BILL ANALYSIS                                                                                                                                                                                                    

                                                                  AB 2530
                                                                  Page  1

          Date of Hearing:   April 9, 2008

                                Sandre Swanson, Chair
                 AB 2530 (Duvall) - As Introduced:  February 21, 2008
          SUBJECT  :   Meal periods: transportation workers.

           SUMMARY :   Provides that the meal period requirements of current  
          law do not apply to employees whose hours are regulated by  
          either federal or state law regulating the hours of service of  

           EXISTING LAW  : 

          1)Prohibits an employer from employing any person for a work  
            period of more than five hours without providing the employee  
            with a meal period of not less than 30 minutes [Labor Code  
            section 512 (a)].

          2)Provides that if the total work period per day of the employee  
            is no more than six hours, the meal period may be waived by  
            mutual consent of both the employer and employee [Labor Code  
            section 512 (a)].

          3)Authorizes paid on-duty meal periods when the nature of the  
            work prevents an employee from being relieved of all duty, the  
            parties have agreed to the paid on-duty meal period in  
            writing, and the written agreement authorizes the employee to  
            revoke the agreement at any time [See, for example, Industrial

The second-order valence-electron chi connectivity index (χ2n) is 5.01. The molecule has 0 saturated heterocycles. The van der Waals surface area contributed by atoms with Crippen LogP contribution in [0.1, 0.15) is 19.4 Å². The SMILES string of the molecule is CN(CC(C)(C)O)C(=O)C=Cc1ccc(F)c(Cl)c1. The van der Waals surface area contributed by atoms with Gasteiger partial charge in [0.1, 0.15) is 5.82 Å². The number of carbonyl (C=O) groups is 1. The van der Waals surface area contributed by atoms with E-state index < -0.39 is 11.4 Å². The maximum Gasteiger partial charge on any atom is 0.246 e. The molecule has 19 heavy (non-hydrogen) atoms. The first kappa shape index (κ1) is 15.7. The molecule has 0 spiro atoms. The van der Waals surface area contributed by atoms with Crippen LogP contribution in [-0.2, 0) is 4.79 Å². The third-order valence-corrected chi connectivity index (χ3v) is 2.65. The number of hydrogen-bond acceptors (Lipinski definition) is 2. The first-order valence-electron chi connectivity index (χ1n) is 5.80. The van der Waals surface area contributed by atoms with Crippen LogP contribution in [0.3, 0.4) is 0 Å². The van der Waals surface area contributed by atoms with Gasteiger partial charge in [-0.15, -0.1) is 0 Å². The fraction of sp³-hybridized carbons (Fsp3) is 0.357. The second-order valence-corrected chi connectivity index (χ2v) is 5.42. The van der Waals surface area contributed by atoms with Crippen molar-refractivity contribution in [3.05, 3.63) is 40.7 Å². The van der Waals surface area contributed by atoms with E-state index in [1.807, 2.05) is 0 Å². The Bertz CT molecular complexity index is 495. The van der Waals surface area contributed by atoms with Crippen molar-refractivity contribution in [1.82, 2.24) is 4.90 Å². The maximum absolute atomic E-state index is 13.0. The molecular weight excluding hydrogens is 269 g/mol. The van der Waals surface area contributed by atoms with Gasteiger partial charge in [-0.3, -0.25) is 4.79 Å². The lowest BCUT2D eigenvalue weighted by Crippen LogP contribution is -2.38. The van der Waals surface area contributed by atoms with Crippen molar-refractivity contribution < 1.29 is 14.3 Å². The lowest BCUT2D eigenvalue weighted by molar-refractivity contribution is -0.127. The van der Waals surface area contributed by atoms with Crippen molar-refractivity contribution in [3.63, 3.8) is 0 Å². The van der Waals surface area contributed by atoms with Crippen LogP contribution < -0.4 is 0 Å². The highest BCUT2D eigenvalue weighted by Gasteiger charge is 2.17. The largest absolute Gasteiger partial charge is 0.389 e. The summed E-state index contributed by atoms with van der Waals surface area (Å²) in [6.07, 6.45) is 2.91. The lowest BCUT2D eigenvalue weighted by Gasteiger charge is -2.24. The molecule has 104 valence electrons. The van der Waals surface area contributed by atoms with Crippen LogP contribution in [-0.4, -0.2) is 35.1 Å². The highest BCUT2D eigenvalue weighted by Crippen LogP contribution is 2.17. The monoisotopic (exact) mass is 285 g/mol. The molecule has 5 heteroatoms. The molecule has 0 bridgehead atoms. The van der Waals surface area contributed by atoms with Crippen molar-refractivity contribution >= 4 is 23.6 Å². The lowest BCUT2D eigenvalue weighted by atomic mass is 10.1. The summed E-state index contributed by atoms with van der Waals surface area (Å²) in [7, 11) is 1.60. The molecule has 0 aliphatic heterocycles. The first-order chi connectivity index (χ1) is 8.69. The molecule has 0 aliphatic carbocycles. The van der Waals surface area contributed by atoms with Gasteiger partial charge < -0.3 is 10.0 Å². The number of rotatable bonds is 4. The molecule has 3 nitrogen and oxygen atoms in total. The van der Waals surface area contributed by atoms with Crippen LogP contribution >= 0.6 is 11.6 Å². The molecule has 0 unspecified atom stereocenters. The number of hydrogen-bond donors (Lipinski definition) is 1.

Welfare Commission Wage Order 9 Section 11(C)].

          4)Provides that if an employer fails to provide an employee a  
            meal period or rest period, the employer shall pay the  
            employee one additional hour of pay at the employee's regular  
            rate of compensation for each work day that the meal or rest  
            period is not provided (Labor Code Section 226.7).

           FISCAL EFFECT  :  Unknown

           COMMENTS  :   This bill is sponsored by the California Trucking  
          Association (CTA), who argues that California's meal and rest  
          period requirements are preempted by federal law regulating the  
          hours of service of truck drivers.  


                                                                  AB 2530
                                                                  Page  2

          According to CTA, the Federal Motor Carrier Safety  
          Administration (FMCSA) regulates drivers' hours of service  
          comprehensively.  FMCSA does not, however, require mandatory  
          meal or rest breaks as specific intervals within the parameters  
          of the driving time and on-duty time permitted under its rules.   
          FMCSA's current hours of service regulations limit the hours of  
          drivers of property-carrying commercial motor vehicles in two  
          ways.  First, following ten consecutive hours off duty, a driver  
          may not drive more than eleven hours total or beyond the 14th  
          hour after first coming on duty.  Second, a driver may not drive  
          beyond his 60th hours on duty over the course of a seven-day  
          period, or beyond his 70th hour over an eight-day period.

          As discussed above, California law generally requires employees  
          (including drivers) to take a 30-minute meal period every five  
          hours.  CTA argues that these requirements are preempted by the  
          federal hours of service statute and regulations because they  
          are an obstacle to the fulfillment of the purposes and  
          objectives of federal law.  CTA contends that California's meal